Campaign season has a way of raising everyone’s blood pressure, inflaming partisan passions and cultural resentments. How can we step back from a ferocious news cycle and find enduring wisdom on how to approach the task of choosing a national leader? CT asked Peter Wehner, senior fellow at the Ethics and Public Policy Center and a veteran of three Republican presidential administrations, to pick 5 books to read before voting in a presidential election.

Pilgrim’s Way, by John Buchan

Pilgrim’s Way is a stirring, exquisitely written memoir. Born in Scotland in 1875, Buchan attended Oxford, served in Parliament, and was Governor General of Canada. (He was also a novelist.) His descriptions of contemporaries are affectionate, insightful, and uplifting. “Public life,” he wrote, “is regarded as the crown of a career, and to young men it is the worthiest ambition. Politics is still the greatest and the most honourable adventure.” Buchan, a Christian, believed in the nobility of politics—and understood both its possibilities and its limitations.

Miracle at Philadelphia, by Catherine Drinker Bowen

A riveting, nuanced account of the Constitutional Convention in Philadelphia. With vivid personality portraits, Bowen makes you feel the epic drama. We learn about the intense and complicated negotiations and how close the effort came to failing. Miracle at Philadelphia will help Americans better understand how the lessons of 1787 still apply. To those who view compromise as weakness, Bowen replies that “in the Constitutional Convention the spirit of compromise reigned in grace and glory; as Washington presided, it sat on his shoulder like the dove.”

Abraham Lincoln, by Lord Charnwood

Published in 1916, this remains the best biography of America’s greatest president. Lincoln was a complex man of great depth. He was stunningly eloquent, strong, wise and humane, and uncorrupted by great power. Largely self-taught, Lincoln became the greatest interpreter of the American founding. He loved the union and hated slavery, yet he was, as Lord Charnwood writes, “the one man who quite purged his heart and mind from hatred or even anger towards his fellow countrymen of the South.” A statesman of the highest order, Lincoln dedicated his life to justice, embodied grace, and helped reconcile a riven nation. He personified the qualities we hope to find in a president.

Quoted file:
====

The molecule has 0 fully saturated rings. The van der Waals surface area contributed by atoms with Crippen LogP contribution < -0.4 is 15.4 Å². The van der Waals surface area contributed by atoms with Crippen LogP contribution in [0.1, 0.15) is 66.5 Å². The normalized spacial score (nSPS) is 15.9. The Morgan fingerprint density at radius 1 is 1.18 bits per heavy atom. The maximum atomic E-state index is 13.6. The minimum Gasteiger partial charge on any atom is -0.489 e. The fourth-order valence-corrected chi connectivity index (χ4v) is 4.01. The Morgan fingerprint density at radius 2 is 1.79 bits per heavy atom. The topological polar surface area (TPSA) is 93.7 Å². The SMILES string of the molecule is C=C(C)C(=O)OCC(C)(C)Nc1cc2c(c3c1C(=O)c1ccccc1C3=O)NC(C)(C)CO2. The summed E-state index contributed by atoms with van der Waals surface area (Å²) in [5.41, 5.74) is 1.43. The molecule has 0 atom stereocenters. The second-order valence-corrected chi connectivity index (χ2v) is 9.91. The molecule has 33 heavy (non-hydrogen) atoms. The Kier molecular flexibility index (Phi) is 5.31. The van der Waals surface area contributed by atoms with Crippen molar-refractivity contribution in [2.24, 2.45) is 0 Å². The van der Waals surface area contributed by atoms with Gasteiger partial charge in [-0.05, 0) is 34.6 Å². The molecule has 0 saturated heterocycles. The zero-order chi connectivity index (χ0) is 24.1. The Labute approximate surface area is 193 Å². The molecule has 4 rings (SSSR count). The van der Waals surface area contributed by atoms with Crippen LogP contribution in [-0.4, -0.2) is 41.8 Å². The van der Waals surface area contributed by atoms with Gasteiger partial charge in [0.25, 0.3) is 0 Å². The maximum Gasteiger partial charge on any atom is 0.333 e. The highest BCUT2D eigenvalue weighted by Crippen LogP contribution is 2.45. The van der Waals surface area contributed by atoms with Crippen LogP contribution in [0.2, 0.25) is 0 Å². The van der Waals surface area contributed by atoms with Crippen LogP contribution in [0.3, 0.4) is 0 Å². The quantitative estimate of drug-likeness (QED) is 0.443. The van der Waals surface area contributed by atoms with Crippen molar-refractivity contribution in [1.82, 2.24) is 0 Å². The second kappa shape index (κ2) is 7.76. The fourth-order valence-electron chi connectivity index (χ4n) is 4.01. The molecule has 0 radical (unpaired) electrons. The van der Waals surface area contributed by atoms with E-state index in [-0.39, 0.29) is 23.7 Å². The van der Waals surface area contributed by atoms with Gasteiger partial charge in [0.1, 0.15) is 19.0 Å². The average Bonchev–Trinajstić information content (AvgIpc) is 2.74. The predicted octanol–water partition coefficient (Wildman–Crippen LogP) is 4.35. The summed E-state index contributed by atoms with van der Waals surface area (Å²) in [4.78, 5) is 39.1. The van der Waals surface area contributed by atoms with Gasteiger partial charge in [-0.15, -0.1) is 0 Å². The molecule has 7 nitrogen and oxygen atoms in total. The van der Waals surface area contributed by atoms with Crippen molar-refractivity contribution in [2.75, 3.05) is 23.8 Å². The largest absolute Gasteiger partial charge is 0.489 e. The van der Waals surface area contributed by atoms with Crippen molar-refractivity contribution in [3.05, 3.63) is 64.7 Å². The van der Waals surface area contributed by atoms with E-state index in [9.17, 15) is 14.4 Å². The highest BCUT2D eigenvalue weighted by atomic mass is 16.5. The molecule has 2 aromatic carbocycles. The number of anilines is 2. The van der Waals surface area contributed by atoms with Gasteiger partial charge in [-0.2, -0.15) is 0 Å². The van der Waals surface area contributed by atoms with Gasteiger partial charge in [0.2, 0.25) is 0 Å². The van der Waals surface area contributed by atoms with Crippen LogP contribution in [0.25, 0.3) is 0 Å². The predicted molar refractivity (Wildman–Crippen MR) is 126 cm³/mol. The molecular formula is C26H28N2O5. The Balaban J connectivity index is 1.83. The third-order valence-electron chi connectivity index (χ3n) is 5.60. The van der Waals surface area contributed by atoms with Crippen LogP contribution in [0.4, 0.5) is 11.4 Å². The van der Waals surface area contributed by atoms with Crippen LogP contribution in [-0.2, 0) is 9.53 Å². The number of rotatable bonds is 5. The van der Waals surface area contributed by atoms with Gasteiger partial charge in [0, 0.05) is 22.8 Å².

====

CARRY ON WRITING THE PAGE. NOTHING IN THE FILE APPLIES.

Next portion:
On Moderation: Defending an Ancient Virtue in a Modern World, by Harry Clor

A marvelous meditation on moderation rightly understood. Clor makes the case for proportionality, prudence, and situational judgment. He warns against dogmatism, absolutism, and intolerant passions. He also writes compellingly about the importance of practicing civility and restraining anger. “Self-discipline is imperative because, ultimately, harmony in the soul is a better condition than discord in the soul, however vitalizing discord might be.” Great political leaders possess tempered judgments. Moderation is a neglected virtue that needs to be revived in this fractious, intemperate age.

The Political Meaning of Christianity, by Glenn Tinder

Well-reasoned, impressively balanced, and theologically sophisticated, this book urges Christians to adopt a “prophetic stance”—one in which our faith informs our politics but is not co-opted by any party or institution. Political inaction can be wrong, while political involvement can be treacherous and injure one’s Christian witness. A critic of secularism, Tinder argues that “there is no greater error in the modern mind than the assumption that Christ, the God-man, can be repudiated with immunity.” Attitudes toward ultimate reality shape one’s political commitments much more profoundly than one’s views on, say, corporate tax rates.

Have something to add about this? See something we missed? Share your feedback here.